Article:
8News Investigative Reporter Kerri O'Brien gets answers from city officials on this issue tonight at 11, don't miss her report.
Richmond, VA—After months of carefully observing Richmond City Hall and noticing that the lights burned bright at all hours of the day and night, 8News investigated how many of your tax dollars are being wasted on powering the building…even when no one is there.
8News filmed City Hall over a period of several days; even after midnight, the building was lit up like a Christmas tree. We obtained the electric bills for City Hall for the past 12 months and found that the City of Richmond spent close to $1 million powering up the building in 2012. January 2013's bill alone totaled more than $60,000. These bills are being paid with taxpayer dollars.
When presented our recorded evidence of City Hall shining bright at night to the city's Sustainability Manager, Alicia Zatcoff. When we asked why City Hall was powered up around the clock, she responded, "Great question great observation. We have made the same observation ourselves."
Zatcoff explained to 8News that the City is aware of their lighting problem, as well as all the money being wasted. They are currently taking steps to correct the problem.
Mayor Dwight Jones took notice of the large electric bills soon after he took office back in 2009, but fixing the problem isn't as simple as turning off a light switch. Zatcoff clarified, "It's because of the wiring and the age of the wiring."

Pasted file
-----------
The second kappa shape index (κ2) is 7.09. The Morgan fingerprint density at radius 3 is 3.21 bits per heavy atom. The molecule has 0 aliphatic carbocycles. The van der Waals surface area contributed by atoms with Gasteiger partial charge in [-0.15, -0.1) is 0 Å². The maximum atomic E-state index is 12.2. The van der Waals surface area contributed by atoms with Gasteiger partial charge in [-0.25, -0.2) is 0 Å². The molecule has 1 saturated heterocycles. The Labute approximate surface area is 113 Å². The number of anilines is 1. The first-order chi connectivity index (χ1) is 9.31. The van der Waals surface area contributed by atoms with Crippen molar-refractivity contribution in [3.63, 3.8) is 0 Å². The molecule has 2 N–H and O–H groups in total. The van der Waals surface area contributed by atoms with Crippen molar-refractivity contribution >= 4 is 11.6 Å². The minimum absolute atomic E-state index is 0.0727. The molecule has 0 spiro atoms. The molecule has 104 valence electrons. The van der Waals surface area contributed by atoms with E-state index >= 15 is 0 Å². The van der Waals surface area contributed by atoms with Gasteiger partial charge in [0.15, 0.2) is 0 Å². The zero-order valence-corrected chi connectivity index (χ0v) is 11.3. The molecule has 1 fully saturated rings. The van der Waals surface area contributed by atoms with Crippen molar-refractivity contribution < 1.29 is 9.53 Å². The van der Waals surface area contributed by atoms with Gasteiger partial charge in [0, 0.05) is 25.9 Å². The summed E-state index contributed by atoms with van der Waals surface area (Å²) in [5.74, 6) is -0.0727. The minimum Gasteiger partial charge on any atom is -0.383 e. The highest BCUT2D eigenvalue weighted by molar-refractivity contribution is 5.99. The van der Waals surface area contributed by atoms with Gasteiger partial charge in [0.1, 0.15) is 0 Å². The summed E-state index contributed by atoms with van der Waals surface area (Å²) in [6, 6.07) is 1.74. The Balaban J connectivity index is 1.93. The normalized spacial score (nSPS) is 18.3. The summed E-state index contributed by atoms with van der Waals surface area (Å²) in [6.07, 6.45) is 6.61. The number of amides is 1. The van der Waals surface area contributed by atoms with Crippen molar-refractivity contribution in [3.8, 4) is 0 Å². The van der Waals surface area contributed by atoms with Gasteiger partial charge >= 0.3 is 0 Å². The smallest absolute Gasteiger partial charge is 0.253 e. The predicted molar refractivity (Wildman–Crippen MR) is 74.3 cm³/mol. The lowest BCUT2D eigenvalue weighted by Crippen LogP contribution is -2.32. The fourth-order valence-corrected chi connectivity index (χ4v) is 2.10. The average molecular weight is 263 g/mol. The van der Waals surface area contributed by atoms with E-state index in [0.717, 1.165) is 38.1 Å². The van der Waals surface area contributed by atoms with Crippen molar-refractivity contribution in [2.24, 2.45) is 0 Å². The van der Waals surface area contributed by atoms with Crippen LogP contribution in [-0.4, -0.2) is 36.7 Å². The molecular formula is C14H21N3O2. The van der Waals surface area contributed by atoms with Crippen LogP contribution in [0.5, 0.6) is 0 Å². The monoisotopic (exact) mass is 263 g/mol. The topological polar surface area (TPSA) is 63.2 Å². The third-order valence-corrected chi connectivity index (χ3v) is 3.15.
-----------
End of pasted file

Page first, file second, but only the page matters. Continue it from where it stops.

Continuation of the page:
As we investigated further, we found that most of City Hall is without light switches. To allow for moveable office space, the building was constructed in a way where most rooms don't have a switch that can be turned off at the end of the business day. Instead, there is one central breaker.
"We have been working on city hall and we know the issues that exist and we've now taking the next step with the lighting project," Zatcoff told us, and added, "We are instituting lighting controls."
When we walked around City Hall, we noticed that work is indeed underway. When it's completed, city employees will be able to turn off the lights overnight, which is a sure way to save taxpayers money.
While the improvements are more than welcome, we asked why it took until 2009 to address the problem. City officials seemed to be in the dark about this query.
"Good question," said Zatcoff, "and unfortunately, I don't have an answer for that. But I think the important thing to stress is we're addressing it now, we know it's a problem."
Stay with 8News for updates.
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